A good play is like a visit to the seashore. It takes John Jones out of himself while he cries and laughs at 'Cyrano de Bergerac', and it leaves him a finer man. His soul is purged and life does not seem quite so mean as it did before. His warped mental vista has been straightened out.

The world is richer by one fresh group of emotions or ideas by the one man more aware of what goes on within and about him.

Technique Can Be Taught

Once I sat in the gallery while a great tragedy was being performed. A shabbily dressed man next to me was carried away with the play to such an extent that when the villian raised his dagger, he cried "Look out." That was the triumph of illusion--and the theatre. Perhaps a mortgage hovered over that man's house, but for two hours he laughed and cried. He had touched the grand fact of human life, that at bottom, all men are one.

Suppose Harvard should concede the importance of the drama in the scheme of things. At once we should hear the old one that men are born dramatists and cannot be taught.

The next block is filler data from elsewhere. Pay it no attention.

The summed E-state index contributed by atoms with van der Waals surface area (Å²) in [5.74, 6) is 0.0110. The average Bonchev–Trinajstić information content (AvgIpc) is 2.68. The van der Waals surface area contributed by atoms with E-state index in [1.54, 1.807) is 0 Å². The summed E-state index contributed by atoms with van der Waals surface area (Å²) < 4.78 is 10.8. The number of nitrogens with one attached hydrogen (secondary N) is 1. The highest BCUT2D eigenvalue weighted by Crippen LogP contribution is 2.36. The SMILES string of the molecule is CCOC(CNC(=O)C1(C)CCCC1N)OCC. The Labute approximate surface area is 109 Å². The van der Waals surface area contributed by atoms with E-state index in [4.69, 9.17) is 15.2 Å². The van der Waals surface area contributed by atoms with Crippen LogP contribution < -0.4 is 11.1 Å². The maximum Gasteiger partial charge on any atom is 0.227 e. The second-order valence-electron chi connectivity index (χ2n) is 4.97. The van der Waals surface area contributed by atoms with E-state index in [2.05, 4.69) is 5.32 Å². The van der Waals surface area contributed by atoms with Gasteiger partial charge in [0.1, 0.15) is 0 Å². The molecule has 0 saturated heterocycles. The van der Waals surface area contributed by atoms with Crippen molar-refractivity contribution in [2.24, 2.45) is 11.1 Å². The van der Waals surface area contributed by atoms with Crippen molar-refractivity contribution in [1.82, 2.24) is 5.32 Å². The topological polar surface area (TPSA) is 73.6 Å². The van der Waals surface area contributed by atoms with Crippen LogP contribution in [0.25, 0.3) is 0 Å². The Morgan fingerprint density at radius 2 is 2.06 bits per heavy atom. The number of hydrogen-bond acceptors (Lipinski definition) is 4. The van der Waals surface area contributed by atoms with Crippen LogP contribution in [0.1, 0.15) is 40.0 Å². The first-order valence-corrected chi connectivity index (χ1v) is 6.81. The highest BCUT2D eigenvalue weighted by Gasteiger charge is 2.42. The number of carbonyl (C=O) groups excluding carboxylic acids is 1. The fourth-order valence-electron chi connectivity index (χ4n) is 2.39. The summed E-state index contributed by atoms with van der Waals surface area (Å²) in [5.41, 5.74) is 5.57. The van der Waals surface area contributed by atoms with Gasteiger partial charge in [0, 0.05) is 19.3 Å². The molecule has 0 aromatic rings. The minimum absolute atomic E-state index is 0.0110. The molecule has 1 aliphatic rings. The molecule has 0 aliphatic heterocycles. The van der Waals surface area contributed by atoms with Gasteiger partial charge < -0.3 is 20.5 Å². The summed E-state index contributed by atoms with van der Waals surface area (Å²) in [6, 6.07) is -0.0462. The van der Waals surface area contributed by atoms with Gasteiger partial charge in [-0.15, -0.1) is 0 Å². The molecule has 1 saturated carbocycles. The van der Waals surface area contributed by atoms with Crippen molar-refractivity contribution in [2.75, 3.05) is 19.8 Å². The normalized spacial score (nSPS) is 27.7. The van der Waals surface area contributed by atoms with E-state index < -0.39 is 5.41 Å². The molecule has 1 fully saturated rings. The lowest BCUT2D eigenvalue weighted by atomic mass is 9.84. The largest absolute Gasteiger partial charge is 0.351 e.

True. It is quite impossible to put art up in pills and administer it to eager young pupils. But a school of the drama is concerned with technique. Technique is a means toward expression. Technique is simply how best to do it. If countless ages of men have done a thing before, and if hundreds of those men have done it supremely well, is it not reasonable to suppose that there is a great deal to be learnt from a study of how those men have done it.

Should Have School of Acting

The logic of the cause pleads for the establishment of a comprehensive graduate school of dramatic art.

Which brings me to a suggestion which will be denounced by many as radical simply because it is an innovation. Certainly the suggestion is no more radical than was the founding some years ago of a college course of playwriting.

Why not correlate with the school of playwriting a school of acting?

If Harvard University be willing to fit men for positions as lawyers, doctors, architects, and what not, can it on a basis of equity refuse to prepare men for the stage?

Does not an actor contribute as much to the needs of mankind as the expert manager of a tack factory?

We assume that the drama is recognized as an invaluable adjunct to society and such an assumption is a tacit admission of the importance of the actor. For without the actor there can be no play. And without capable interpretation by the actor the play loses its effect, and, thereby, whatever justification it had for its existence. And capable interpretation, just like playwriting, is partly a matter of genius, and partly a matter of training. The numerous schools of acting now existent in New York are a distinct admission of this fact by a supercilious Broadway which has scoffed at college courses in playwriting.